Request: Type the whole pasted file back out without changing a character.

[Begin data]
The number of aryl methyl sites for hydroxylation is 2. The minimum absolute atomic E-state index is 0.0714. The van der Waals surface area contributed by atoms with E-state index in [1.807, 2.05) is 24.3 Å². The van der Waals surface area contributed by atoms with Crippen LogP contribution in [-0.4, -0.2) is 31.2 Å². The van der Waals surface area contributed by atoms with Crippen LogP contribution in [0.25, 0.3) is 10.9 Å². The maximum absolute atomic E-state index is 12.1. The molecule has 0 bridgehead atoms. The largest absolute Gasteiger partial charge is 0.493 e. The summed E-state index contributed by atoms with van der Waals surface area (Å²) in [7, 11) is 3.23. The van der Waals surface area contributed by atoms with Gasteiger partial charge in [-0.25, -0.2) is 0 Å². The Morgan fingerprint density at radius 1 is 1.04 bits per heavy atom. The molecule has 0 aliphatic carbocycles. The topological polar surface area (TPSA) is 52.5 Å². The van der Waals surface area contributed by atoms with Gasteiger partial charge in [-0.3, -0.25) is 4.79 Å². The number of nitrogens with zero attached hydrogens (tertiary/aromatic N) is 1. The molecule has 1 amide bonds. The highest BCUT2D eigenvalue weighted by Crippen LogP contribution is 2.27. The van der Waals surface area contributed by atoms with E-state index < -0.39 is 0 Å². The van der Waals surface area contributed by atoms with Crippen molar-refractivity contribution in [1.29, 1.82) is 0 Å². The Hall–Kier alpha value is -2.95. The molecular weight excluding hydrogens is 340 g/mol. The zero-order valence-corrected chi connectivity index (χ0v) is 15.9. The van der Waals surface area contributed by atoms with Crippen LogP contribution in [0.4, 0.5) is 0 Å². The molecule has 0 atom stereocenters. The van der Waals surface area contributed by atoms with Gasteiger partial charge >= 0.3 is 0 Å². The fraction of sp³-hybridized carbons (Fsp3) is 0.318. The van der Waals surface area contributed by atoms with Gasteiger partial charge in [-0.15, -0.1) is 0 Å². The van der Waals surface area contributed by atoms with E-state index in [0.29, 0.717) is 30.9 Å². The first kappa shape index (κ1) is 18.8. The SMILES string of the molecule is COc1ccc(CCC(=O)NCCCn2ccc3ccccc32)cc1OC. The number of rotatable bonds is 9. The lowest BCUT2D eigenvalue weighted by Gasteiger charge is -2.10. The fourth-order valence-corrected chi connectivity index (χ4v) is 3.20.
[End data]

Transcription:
The number of aryl methyl sites for hydroxylation is 2. The minimum absolute atomic E-state index is 0.0714. The van der Waals surface area contributed by atoms with E-state index in [1.807, 2.05) is 24.3 Å². The van der Waals surface area contributed by atoms with Crippen LogP contribution in [-0.4, -0.2) is 31.2 Å². The van der Waals surface area contributed by atoms with Crippen LogP contribution in [0.25, 0.3) is 10.9 Å². The maximum absolute atomic E-state index is 12.1. The molecule has 0 bridgehead atoms. The largest absolute Gasteiger partial charge is 0.493 e. The summed E-state index contributed by atoms with van der Waals surface area (Å²) in [7, 11) is 3.23. The van der Waals surface area contributed by atoms with Gasteiger partial charge in [-0.25, -0.2) is 0 Å². The Morgan fingerprint density at radius 1 is 1.04 bits per heavy atom. The molecule has 0 aliphatic carbocycles. The topological polar surface area (TPSA) is 52.5 Å². The van der Waals surface area contributed by atoms with Gasteiger partial charge in [-0.3, -0.25) is 4.79 Å². The number of nitrogens with zero attached hydrogens (tertiary/aromatic N) is 1. The molecule has 1 amide bonds. The highest BCUT2D eigenvalue weighted by Crippen LogP contribution is 2.27. The van der Waals surface area contributed by atoms with E-state index < -0.39 is 0 Å². The van der Waals surface area contributed by atoms with Crippen molar-refractivity contribution in [1.29, 1.82) is 0 Å². The Hall–Kier alpha value is -2.95. The molecular weight excluding hydrogens is 340 g/mol. The zero-order valence-corrected chi connectivity index (χ0v) is 15.9. The van der Waals surface area contributed by atoms with Crippen LogP contribution in [0.4, 0.5) is 0 Å². The molecule has 0 atom stereocenters. The van der Waals surface area contributed by atoms with Gasteiger partial charge >= 0.3 is 0 Å². The fraction of sp³-hybridized carbons (Fsp3) is 0.318. The van der Waals surface area contributed by atoms with Gasteiger partial charge in [-0.15, -0.1) is 0 Å². The van der Waals surface area contributed by atoms with E-state index in [0.29, 0.717) is 30.9 Å². The first kappa shape index (κ1) is 18.8. The SMILES string of the molecule is COc1ccc(CCC(=O)NCCCn2ccc3ccccc32)cc1OC. The number of rotatable bonds is 9. The lowest BCUT2D eigenvalue weighted by Gasteiger charge is -2.10. The fourth-order valence-corrected chi connectivity index (χ4v) is 3.20.